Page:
5

In Delphi XE2 the automatically generated build numbers functionality now uses some kind of date and time generated values, like this:

2.4.4386.838

The last two numbers change each time you build and are based on the current date and time:

Major = 2 (user defined)
Minor = 4 (user defined)
Release = 4386 (number of days since Jan 1 2000)
Build = 838 (number of seconds since 00:00:00)

I guess this new format for Release and Build numbers was borrowed from the .NET implementation which does something very similar. In .net, the last number (Build) is equal to the number of seconds since midnight local time, divided by 2. See this link for details on .net implementation: Determining Build Date the hard way

If this can be relied upon to stay this way, then now we have a better way to determine the compilation time instead of

  1. Using IDE plugins

  2. Using PE Headers hacks

The questions is not how to return to the old autoincrement version numbers functionality.

The questions is does XE2 really use the date and time as I showed above, starting from Jan 1, 2010 and adding days and seconds in Build and Release numbers?

14
  • The answer you are looking for can be found in TOndrej's answer here: stackoverflow.com/questions/8437300/… Jan 3 '12 at 22:22
  • @David the pointed question is about how to do it yourself. My questions is whether Delphi XE2 is now doing this for us and we should get rid of the suggestions exactly mentioned in the question you pointed. I belive my questions is a bit different.
    – Gad D Lord
    Jan 3 '12 at 22:24
  • 1
    I guess I didn't understand the main thrust of your question. Do you think that backing it out of the version resource is easier? Can't see any documentation that says how Build and Release are set? You've discerned this by observation presumably? Do you know what time zone is used? UTC? Local time? Jan 3 '12 at 22:30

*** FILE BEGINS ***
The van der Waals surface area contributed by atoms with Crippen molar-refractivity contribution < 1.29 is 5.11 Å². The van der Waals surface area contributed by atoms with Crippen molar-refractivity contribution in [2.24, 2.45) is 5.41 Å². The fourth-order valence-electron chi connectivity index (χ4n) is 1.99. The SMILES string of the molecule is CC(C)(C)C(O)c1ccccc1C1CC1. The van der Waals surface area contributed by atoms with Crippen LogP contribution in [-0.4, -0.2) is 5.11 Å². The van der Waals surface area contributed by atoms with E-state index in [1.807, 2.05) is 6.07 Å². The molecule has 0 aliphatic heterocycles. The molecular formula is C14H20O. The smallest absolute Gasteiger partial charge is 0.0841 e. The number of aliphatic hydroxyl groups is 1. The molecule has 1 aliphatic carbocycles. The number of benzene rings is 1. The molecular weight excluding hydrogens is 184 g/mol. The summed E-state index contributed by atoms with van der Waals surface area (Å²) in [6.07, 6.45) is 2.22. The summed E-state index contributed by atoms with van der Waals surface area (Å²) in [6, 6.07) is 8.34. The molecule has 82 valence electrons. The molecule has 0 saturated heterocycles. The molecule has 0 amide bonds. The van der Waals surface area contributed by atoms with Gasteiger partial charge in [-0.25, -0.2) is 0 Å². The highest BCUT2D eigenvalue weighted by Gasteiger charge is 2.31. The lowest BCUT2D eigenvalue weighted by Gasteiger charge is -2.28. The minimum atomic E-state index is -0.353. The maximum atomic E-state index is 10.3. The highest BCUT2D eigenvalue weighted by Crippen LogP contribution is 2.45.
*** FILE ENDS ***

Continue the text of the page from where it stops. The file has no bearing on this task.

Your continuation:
• 1
    If you're wanting an "Embarcadero developer" to answer, you should probably be asking in the Embarcadero forums. So what you're basically saying here is that your entire question is based on an assumption about what the build number contains that may or may not be actual fact? Sorry, but voting to close as "not a real question".
    – Ken White
    Jan 3 '12 at 22:57
  • 1
    @Warren - I have asked exactly what I needed to ask and got a satisfying answer. I do not need the old functionality back. And I never liked the flamish Borland forums-where on contrary I feel deep respect to Allen Bauer and David Heffernan and codinghorror.com. I got exactly what I needed from SO - an answer for my question. Now you feel free to close, moderate, delete, downvote it.
    – Gad D Lord
    Jan 4 '12 at 7:58
7

The encoding cannot be what you think it is. The release and numbers are packed into a single 32 bit DWORD. That means that there are only 16 bits available for all the seconds in a day. There are 86400 seconds in a day which is greater than 216.

Rather oddly the Delphi implementation appears to wrap around when it reaches 216 seconds, ~18.2 hours. So at the moment, it is 22:50 in my time zone (UTC), but the auto generated release number is 16753, or around 4.6 hours. Add back the missing 18.2 hours from the wrap around and bingo, it's 22:50.

It looks like the Visual Studio people got it right, because they took the number of seconds after 00:00 and divided by 2. It would also appear therefore that the Delphi auto generated release numbers will not be monotone increasing with time, will not be unique and so on.

This seems to me to be a bug which I have submitted as QC#102343. Note that the bug was introduced in XE2 update 3. It was not present in previous versions. Note also that the handling of the release number has changed from update 2 to update 3.

14
  • It should be (number of seconds since midnight) div 2. That makes the max 43200, which does fit in 16 bits. If it is wrapping, that is most certainly a bug. Jan 3 '12 at 23:08
  • @Allen hmm, my quick trial looked like it was wrapping as you can see. Do I need to submit a QC or can you take it from here. Jan 3 '12 at 23:16
  • Best that you submit it... then you get the credit and can track it. Jan 3 '12 at 23:18
  • Oh, and before people freak out about the (OMG) only a 2 second resolution!... Please think about it... who can build, make a change, build again within 2 seconds? Jan 3 '12 at 23:19
  • 4
    @allen but if there's any tool that can compile fast enough for 2s turnaround it is delphi!!! Jan 3 '12 at 23:21

Your Answer

By clicking “Post Your Answer”, you agree to our terms of service, privacy policy and cookie policy

Not the answer you're looking for? Browse other questions tagged or ask your own question.